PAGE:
Another day, another country announces a new aviation tax. This time, it’s Germany, which, under pressure from the International Air Transport Association (IATA) and carriers such as Lufthansa, has rolled back on the idea of a kerosene tax and instead is passing the cost onto flyers.
Germany is looking to fill an 11.1 billion euro hole in its 445 billion euro federal budget. The shortfall follows a court ruling that it would be unconstitutional for the country’s coalition to reallocate 60 billion euros of unused pandemic debt to its climate and transformation fund (CTF).
Kerosene or passengers?
Left looking for savings and ways to raise funds, the coalition government had proposed a kerosene tax but that plan was heavily criticised by, among others, German flag carrier Lufthansa, which said it would mean the airline was at a competitive disadvantage.
Lufthansa CEO Carsten Spohr pointed out, speaking to German newspaper, Sueddeutsche Zeitung, that both the airline and German aviation were already battling too many levies, a situation that was putting the brakes on the German sector’s recovery. Sphor went on to note that, while 2023 was likely to see Lufthansa back up to around 91% of 2019’s passenger numbers, German air travel as a whole stands at just 80% of pre-pandemic levels, well beneath the recovery levels of European neighbours.
Other criticisms levelled at the kerosene tax were voiced less politely in a statement put out by IATA. Calling the kerosene tax “simply the wrong solution” to the country’s structural deficit, Regional Vice President for Europe Rafael Schvartzman said “making air transport even more expensive” would reduce German competitiveness.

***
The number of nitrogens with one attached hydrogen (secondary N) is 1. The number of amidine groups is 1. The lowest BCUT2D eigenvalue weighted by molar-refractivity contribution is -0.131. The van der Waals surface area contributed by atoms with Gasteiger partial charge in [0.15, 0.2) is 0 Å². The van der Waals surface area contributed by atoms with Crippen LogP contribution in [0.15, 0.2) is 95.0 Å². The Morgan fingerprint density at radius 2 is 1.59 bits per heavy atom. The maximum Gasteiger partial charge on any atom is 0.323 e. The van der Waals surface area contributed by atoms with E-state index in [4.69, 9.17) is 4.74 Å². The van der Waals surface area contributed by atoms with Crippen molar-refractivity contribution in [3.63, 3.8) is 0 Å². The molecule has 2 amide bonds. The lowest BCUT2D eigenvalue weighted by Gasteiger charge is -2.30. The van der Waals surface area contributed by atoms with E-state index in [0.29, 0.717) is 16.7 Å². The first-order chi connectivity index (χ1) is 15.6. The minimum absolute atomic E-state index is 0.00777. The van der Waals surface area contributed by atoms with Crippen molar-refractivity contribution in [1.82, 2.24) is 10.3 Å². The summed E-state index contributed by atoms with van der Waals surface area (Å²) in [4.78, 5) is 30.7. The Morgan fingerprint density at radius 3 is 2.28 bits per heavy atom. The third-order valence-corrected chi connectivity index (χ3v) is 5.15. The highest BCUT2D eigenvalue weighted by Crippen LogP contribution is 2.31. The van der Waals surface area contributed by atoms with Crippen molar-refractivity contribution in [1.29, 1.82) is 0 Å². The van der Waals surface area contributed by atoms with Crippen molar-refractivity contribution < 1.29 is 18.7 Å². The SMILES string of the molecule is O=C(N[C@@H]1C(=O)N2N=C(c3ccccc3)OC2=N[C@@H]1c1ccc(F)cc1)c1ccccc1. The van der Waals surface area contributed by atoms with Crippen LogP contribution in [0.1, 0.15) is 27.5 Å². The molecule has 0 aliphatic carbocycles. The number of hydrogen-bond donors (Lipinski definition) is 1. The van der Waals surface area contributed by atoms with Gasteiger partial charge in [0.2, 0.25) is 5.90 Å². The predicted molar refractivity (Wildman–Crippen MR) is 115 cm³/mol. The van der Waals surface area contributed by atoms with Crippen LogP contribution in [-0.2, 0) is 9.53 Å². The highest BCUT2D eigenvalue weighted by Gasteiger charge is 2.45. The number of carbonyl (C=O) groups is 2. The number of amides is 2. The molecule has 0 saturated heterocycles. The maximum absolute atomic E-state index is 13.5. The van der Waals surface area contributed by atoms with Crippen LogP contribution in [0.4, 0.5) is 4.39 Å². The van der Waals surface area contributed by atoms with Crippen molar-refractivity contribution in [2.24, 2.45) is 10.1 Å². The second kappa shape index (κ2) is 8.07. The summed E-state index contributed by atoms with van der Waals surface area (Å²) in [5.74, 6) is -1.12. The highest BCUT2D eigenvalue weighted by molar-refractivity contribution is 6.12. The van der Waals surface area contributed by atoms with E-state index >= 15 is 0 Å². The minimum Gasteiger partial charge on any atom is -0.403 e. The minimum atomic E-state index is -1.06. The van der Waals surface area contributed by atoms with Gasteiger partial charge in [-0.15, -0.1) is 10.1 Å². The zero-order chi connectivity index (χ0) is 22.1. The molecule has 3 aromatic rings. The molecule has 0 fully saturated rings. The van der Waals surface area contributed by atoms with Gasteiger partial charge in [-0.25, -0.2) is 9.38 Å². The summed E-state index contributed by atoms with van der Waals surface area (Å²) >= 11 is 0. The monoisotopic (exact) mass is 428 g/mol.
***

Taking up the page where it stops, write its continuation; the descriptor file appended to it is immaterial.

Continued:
Anti-kerosene tax arguments are well-worn by proponents of air travel, still Schvartzman also criticised the shift in the plan towards consumer taxation, saying, “let’s also remember that costs in Germany are already high. German consumers already struggle with impacts of expensive infrastructure, a 13-56 euro ticket tax, and face rising security charges.”
That customer levy, introduced in Germany in 2011, puts an estimated billion euros each year into the federal budget. The increase now proposed will raise an additional 650 million from German air passengers.
Germany is not alone in using fiscal levers to raise money from polluting transport. But Schvartzman said the government sees aviation as a “cash cow”. “If the government needs to increase its overall tax revenue it should look to aviation as an economic catalyst to be nourished,” he said.